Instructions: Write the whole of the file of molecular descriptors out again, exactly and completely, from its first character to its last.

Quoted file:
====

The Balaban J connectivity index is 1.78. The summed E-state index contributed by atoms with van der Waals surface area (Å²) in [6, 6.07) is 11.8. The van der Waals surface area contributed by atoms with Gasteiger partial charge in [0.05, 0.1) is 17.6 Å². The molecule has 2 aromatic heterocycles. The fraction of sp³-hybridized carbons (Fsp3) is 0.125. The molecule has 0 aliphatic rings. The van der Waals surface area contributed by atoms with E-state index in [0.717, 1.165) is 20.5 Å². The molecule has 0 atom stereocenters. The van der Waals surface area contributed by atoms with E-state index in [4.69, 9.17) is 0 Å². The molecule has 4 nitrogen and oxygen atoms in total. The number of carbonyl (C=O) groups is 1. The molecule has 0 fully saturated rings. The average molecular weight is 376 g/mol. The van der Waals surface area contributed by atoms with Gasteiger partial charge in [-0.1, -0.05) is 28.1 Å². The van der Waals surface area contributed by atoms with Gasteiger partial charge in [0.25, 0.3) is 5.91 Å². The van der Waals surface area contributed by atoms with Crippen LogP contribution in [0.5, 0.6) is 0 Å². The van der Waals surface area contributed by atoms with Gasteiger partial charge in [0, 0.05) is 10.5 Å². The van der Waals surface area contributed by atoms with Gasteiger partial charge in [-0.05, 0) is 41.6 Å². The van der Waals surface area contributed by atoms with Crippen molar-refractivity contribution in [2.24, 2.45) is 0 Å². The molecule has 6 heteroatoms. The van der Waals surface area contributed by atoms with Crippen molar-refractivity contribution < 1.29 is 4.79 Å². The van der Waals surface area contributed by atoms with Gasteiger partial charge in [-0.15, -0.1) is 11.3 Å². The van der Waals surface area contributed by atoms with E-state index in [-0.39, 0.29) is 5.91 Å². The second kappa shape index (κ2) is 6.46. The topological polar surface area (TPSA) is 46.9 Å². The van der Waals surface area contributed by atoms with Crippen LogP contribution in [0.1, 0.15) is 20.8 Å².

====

The Balaban J connectivity index is 1.78. The summed E-state index contributed by atoms with van der Waals surface area (Å²) in [6, 6.07) is 11.8. The van der Waals surface area contributed by atoms with Gasteiger partial charge in [0.05, 0.1) is 17.6 Å². The molecule has 2 aromatic heterocycles. The fraction of sp³-hybridized carbons (Fsp3) is 0.125. The molecule has 0 aliphatic rings. The van der Waals surface area contributed by atoms with E-state index in [0.717, 1.165) is 20.5 Å². The molecule has 0 atom stereocenters. The van der Waals surface area contributed by atoms with E-state index in [4.69, 9.17) is 0 Å². The molecule has 4 nitrogen and oxygen atoms in total. The number of carbonyl (C=O) groups is 1. The molecule has 0 fully saturated rings. The average molecular weight is 376 g/mol. The van der Waals surface area contributed by atoms with Gasteiger partial charge in [-0.1, -0.05) is 28.1 Å². The van der Waals surface area contributed by atoms with Gasteiger partial charge in [0.25, 0.3) is 5.91 Å². The van der Waals surface area contributed by atoms with Crippen LogP contribution in [0.5, 0.6) is 0 Å². The van der Waals surface area contributed by atoms with Gasteiger partial charge in [0, 0.05) is 10.5 Å². The van der Waals surface area contributed by atoms with Gasteiger partial charge in [-0.05, 0) is 41.6 Å². The van der Waals surface area contributed by atoms with Crippen molar-refractivity contribution in [2.24, 2.45) is 0 Å². The molecule has 6 heteroatoms. The van der Waals surface area contributed by atoms with Crippen molar-refractivity contribution < 1.29 is 4.79 Å². The van der Waals surface area contributed by atoms with Gasteiger partial charge in [-0.15, -0.1) is 11.3 Å². The van der Waals surface area contributed by atoms with E-state index in [-0.39, 0.29) is 5.91 Å². The second kappa shape index (κ2) is 6.46. The topological polar surface area (TPSA) is 46.9 Å². The van der Waals surface area contributed by atoms with Crippen LogP contribution in [0.1, 0.15) is 20.8 Å².